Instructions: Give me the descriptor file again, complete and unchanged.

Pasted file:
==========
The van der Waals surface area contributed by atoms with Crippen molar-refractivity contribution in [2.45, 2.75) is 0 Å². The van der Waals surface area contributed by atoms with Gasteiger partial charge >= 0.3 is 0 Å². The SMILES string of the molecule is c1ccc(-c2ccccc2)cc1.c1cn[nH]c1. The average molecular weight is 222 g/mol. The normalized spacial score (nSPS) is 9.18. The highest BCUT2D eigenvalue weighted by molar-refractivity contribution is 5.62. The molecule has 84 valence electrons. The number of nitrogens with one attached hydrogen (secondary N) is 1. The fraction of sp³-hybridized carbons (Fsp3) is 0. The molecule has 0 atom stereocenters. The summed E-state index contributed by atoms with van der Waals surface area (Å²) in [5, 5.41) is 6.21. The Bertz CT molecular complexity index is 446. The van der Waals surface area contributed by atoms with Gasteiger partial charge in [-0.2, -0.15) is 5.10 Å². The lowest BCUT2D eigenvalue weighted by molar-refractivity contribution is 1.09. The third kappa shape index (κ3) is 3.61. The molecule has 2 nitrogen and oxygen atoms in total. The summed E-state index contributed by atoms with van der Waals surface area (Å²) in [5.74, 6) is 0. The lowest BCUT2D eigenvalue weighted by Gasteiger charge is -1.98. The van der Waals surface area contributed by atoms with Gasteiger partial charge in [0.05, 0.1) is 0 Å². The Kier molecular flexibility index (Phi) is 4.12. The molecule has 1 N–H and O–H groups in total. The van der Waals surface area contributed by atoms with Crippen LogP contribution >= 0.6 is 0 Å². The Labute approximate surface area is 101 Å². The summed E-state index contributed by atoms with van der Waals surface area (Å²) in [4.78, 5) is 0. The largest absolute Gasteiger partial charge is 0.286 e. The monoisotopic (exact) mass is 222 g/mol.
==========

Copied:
The van der Waals surface area contributed by atoms with Crippen molar-refractivity contribution in [2.45, 2.75) is 0 Å². The van der Waals surface area contributed by atoms with Gasteiger partial charge >= 0.3 is 0 Å². The SMILES string of the molecule is c1ccc(-c2ccccc2)cc1.c1cn[nH]c1. The average molecular weight is 222 g/mol. The normalized spacial score (nSPS) is 9.18. The highest BCUT2D eigenvalue weighted by molar-refractivity contribution is 5.62. The molecule has 84 valence electrons. The number of nitrogens with one attached hydrogen (secondary N) is 1. The fraction of sp³-hybridized carbons (Fsp3) is 0. The molecule has 0 atom stereocenters. The summed E-state index contributed by atoms with van der Waals surface area (Å²) in [5, 5.41) is 6.21. The Bertz CT molecular complexity index is 446. The van der Waals surface area contributed by atoms with Gasteiger partial charge in [-0.2, -0.15) is 5.10 Å². The lowest BCUT2D eigenvalue weighted by molar-refractivity contribution is 1.09. The third kappa shape index (κ3) is 3.61. The molecule has 2 nitrogen and oxygen atoms in total. The summed E-state index contributed by atoms with van der Waals surface area (Å²) in [5.74, 6) is 0. The lowest BCUT2D eigenvalue weighted by Gasteiger charge is -1.98. The van der Waals surface area contributed by atoms with Gasteiger partial charge in [0.05, 0.1) is 0 Å². The Kier molecular flexibility index (Phi) is 4.12. The molecule has 1 N–H and O–H groups in total. The van der Waals surface area contributed by atoms with Crippen LogP contribution >= 0.6 is 0 Å². The Labute approximate surface area is 101 Å². The summed E-state index contributed by atoms with van der Waals surface area (Å²) in [4.78, 5) is 0. The largest absolute Gasteiger partial charge is 0.286 e. The monoisotopic (exact) mass is 222 g/mol.